Our program’s philosophy is Keeping Students Connected. •family support •home visits •parent education •attendance record reviews •advocacy •referrals to community resources
    •promotion of positive communication between school and home •assistance with health care concerns •school consults •truancy presentations

    What is the head lice policy?
    Three (3) consecutive school days may be granted as excused absences for a student with lice. Weekends are not factored into the count of days for coding excused absences. A one-time extension may be granted by an administrator for a first-time case and with regular communication between the parent and school. These absences would be coded as V for staff verified and will not count toward the student's 10 illness parent verified (E) days. Future absences due to lice for this student would be coded as unexcused.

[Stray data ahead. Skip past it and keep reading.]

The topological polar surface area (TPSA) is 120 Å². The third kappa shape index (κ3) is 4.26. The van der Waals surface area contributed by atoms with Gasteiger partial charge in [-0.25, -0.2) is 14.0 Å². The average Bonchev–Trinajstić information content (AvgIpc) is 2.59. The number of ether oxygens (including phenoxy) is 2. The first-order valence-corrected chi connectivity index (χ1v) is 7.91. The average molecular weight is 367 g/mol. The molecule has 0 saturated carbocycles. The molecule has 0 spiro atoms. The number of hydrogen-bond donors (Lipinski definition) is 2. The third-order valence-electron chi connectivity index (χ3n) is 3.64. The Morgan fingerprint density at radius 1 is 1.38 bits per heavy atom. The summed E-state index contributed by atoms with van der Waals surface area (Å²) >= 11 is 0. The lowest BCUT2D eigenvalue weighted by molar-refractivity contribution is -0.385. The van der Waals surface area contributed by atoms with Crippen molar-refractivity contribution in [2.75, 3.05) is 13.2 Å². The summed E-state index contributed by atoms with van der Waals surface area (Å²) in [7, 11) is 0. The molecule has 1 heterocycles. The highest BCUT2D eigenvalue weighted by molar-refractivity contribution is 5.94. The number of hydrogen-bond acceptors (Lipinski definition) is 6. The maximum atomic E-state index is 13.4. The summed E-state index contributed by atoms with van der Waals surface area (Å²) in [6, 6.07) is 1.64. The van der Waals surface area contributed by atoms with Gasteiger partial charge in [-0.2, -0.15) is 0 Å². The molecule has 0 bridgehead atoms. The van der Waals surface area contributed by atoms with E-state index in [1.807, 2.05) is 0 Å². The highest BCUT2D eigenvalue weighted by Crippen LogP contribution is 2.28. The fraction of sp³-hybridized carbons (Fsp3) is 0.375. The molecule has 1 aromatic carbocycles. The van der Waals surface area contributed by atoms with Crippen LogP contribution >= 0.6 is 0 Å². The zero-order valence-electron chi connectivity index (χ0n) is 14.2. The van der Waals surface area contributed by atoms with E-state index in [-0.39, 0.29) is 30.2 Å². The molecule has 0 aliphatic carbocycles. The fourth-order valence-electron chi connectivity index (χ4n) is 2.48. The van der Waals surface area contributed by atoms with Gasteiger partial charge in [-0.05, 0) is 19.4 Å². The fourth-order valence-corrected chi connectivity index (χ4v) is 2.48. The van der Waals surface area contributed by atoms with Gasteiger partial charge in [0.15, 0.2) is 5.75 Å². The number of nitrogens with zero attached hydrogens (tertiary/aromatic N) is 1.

Board Policy 5000/AR 5141.33: Excluded students may return to school when recommended treatment procedures have been used and when re-examination by the school designee shows that all pest and the majority of nits have been removed.
     
     
    What is a realistic attendance goal for my school?
    An overall attendance percentage rate increase by 1 percent for the next three school years – which will ultimately align with the superintendent’s goal of 98 percent for each school.

    Why is the AIP staff targeting their work with first-, sixth-, seventh- and ninth-graders at the beginning of the school year?
    Specific universal focus will be given to first-grade, seventh-grade and ninth-grade students. All are considered significant transition years for students. First-graders are a focus because they are in their first year under the compulsory attendance laws. Seventh and ninth graders are a focus because these are significant transition years into new instructional settings and high risk students have a greater probability of success if they are connected to their school. These transitional students who received a Truancy Letter 3 in the previous school year will be identified for an intervention by the AIP staff.
Last Modified on February 14, 2018